10) Help your child learn to advocate for himself as early as possible. As time goes on, and your child has heard you advocate for him, he will be able to understand how to advocate for himself. If he’s heard you say positive things, not only does it increase his self-esteem but it gives him the confidence to speak up for what he needs. Teach him how to communicate how he learns best, what he needs to help him get the most from his classes, and how he feels when confronted with certain issues, such as testing and peer pressure. Give him the power to make his life a success.

 

You can help your child be able to be a successful, happy, responsible student, well on his way to being the same kind of adult. Advocate for him.

Also read: Subliminal Mind Learning Explained by Helene Goldnadel

Can a Multisensory Reading Program Help My Child Learn to Read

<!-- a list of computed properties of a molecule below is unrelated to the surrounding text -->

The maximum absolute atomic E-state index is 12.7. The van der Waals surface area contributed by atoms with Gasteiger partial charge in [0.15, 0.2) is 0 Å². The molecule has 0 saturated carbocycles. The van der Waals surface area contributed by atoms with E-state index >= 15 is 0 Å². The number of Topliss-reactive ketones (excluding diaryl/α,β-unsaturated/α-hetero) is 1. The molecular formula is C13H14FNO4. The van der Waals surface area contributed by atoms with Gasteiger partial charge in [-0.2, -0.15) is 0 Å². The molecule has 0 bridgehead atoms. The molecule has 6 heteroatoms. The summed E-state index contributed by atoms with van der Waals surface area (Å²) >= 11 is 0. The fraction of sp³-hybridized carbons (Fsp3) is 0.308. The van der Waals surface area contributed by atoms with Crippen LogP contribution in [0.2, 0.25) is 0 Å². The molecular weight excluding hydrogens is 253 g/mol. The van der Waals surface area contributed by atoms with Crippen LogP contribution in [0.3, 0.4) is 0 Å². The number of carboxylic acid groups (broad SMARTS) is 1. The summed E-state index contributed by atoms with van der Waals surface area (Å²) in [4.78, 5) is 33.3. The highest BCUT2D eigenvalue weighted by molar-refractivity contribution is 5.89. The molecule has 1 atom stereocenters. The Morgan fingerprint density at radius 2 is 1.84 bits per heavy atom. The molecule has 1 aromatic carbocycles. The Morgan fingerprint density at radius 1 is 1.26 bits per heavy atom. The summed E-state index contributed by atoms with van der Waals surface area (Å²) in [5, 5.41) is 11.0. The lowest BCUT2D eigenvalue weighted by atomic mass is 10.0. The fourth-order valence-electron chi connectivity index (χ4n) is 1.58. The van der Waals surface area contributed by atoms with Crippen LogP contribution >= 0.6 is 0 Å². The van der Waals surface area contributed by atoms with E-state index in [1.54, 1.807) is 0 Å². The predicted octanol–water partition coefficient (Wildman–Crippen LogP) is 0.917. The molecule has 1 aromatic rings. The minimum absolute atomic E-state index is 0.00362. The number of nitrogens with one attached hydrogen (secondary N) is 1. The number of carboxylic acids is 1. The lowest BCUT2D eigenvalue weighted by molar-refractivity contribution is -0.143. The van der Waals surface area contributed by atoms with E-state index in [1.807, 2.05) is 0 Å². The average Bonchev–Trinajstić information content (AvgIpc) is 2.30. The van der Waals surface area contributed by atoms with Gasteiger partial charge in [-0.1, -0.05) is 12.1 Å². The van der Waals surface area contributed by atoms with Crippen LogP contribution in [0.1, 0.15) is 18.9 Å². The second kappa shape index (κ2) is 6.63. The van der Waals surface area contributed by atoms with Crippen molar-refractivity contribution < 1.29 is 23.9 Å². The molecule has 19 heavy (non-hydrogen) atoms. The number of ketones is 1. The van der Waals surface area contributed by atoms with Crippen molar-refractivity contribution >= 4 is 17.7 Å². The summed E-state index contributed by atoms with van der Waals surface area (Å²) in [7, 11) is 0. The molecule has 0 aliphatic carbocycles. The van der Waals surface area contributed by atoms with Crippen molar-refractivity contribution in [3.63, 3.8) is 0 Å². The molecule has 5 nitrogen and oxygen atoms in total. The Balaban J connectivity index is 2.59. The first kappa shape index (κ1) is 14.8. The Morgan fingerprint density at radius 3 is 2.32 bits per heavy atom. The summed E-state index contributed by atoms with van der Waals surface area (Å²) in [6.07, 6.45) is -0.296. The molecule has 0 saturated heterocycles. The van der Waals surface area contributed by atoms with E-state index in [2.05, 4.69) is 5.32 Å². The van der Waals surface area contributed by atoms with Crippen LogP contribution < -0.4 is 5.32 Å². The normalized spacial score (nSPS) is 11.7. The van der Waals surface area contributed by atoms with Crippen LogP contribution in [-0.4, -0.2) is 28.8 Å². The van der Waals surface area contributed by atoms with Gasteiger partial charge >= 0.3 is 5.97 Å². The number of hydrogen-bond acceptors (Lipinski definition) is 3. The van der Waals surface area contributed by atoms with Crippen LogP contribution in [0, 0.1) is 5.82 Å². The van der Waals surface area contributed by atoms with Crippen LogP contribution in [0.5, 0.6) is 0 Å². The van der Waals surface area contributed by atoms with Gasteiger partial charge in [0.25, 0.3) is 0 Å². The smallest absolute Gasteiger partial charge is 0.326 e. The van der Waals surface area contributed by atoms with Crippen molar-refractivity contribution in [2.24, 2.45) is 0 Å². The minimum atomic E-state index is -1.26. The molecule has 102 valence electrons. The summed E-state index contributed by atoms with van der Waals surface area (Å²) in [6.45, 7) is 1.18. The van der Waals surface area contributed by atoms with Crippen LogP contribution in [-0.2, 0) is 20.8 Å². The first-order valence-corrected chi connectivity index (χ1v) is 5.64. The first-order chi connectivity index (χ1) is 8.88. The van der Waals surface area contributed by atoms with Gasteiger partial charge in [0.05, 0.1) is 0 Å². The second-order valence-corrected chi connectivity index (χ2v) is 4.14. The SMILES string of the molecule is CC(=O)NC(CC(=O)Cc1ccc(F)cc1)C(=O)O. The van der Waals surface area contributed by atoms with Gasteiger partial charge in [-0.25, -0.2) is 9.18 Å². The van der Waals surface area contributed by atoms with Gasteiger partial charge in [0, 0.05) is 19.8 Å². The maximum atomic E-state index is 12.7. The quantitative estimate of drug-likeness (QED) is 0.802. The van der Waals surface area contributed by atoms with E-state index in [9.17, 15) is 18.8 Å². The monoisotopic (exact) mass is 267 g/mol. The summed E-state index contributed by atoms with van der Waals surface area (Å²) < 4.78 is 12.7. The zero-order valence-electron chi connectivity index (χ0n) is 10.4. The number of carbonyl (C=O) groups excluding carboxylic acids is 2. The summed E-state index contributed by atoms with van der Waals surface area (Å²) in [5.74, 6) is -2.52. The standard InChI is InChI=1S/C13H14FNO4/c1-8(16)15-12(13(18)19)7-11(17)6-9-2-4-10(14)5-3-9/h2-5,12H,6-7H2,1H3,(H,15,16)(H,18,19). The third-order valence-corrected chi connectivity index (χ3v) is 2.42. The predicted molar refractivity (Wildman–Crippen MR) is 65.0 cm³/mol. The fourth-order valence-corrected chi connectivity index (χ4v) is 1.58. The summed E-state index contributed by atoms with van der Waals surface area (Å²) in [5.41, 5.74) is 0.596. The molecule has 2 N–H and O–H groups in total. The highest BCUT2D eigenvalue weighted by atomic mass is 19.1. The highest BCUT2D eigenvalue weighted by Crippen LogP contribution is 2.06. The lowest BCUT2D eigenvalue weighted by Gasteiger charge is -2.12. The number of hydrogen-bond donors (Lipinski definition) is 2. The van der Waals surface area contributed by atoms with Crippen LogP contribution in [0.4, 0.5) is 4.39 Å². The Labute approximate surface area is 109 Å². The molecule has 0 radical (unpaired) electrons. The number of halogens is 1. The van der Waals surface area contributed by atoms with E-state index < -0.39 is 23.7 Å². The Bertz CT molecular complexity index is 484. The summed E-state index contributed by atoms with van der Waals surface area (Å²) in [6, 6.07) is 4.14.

Is your child with Dyslexia struggling to learn to read despite receiving special education services? Have you heard that a multisensory reading program might be appropriate for your child? Do you wonder what a multisensory reading program teach? This article will discuss what multisensory reading programs are, the principles of instruction, and what specific skills that they teach.

 

Studies from the National Institutes of Child Health and Human Development have shown that for children with difficulties learning to read, a multisensory teaching method is the most effective teaching method. This is especially crucial for a child with dyslexia.

 

A multisensory teaching approach means helping a child to learn through more than one of the senses at a time. According to the International Dyslexia Association: The Principles of Instruction are;

 

  • Simultaneous Multisensory which means that teaching is done using all learning pathways in the brain (visual, auditory, kinesthetic/tactile).